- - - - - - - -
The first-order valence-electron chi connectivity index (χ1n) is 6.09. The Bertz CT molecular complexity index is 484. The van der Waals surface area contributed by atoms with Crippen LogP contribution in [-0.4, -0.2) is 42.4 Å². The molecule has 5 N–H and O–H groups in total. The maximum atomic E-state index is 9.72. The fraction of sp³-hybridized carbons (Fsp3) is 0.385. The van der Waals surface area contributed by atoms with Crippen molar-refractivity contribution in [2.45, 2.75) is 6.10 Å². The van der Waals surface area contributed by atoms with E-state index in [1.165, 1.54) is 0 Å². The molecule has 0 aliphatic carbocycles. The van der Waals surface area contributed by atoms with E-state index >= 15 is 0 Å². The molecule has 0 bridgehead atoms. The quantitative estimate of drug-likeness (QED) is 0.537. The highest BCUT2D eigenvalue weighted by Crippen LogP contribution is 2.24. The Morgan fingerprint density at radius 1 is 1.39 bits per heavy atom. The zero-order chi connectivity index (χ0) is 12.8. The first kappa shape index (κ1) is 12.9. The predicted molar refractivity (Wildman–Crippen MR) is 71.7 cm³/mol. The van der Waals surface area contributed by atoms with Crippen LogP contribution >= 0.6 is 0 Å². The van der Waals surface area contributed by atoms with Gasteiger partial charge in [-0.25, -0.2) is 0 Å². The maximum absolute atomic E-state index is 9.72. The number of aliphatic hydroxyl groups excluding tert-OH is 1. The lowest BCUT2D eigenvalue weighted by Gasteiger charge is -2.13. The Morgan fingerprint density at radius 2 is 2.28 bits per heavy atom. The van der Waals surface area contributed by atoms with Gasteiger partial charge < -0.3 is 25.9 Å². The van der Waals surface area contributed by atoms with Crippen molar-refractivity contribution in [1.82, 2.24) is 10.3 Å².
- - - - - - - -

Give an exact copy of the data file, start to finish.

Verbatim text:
The first-order valence-electron chi connectivity index (χ1n) is 6.09. The Bertz CT molecular complexity index is 484. The van der Waals surface area contributed by atoms with Crippen LogP contribution in [-0.4, -0.2) is 42.4 Å². The molecule has 5 N–H and O–H groups in total. The maximum atomic E-state index is 9.72. The fraction of sp³-hybridized carbons (Fsp3) is 0.385. The van der Waals surface area contributed by atoms with Crippen molar-refractivity contribution in [2.45, 2.75) is 6.10 Å². The van der Waals surface area contributed by atoms with E-state index in [1.165, 1.54) is 0 Å². The molecule has 0 aliphatic carbocycles. The van der Waals surface area contributed by atoms with E-state index >= 15 is 0 Å². The molecule has 0 bridgehead atoms. The quantitative estimate of drug-likeness (QED) is 0.537. The highest BCUT2D eigenvalue weighted by Crippen LogP contribution is 2.24. The Morgan fingerprint density at radius 1 is 1.39 bits per heavy atom. The zero-order chi connectivity index (χ0) is 12.8. The first kappa shape index (κ1) is 12.9. The predicted molar refractivity (Wildman–Crippen MR) is 71.7 cm³/mol. The van der Waals surface area contributed by atoms with Crippen LogP contribution >= 0.6 is 0 Å². The van der Waals surface area contributed by atoms with Gasteiger partial charge in [-0.25, -0.2) is 0 Å². The maximum absolute atomic E-state index is 9.72. The number of aliphatic hydroxyl groups excluding tert-OH is 1. The lowest BCUT2D eigenvalue weighted by Gasteiger charge is -2.13. The Morgan fingerprint density at radius 2 is 2.28 bits per heavy atom. The van der Waals surface area contributed by atoms with Gasteiger partial charge < -0.3 is 25.9 Å². The van der Waals surface area contributed by atoms with Crippen molar-refractivity contribution in [1.82, 2.24) is 10.3 Å².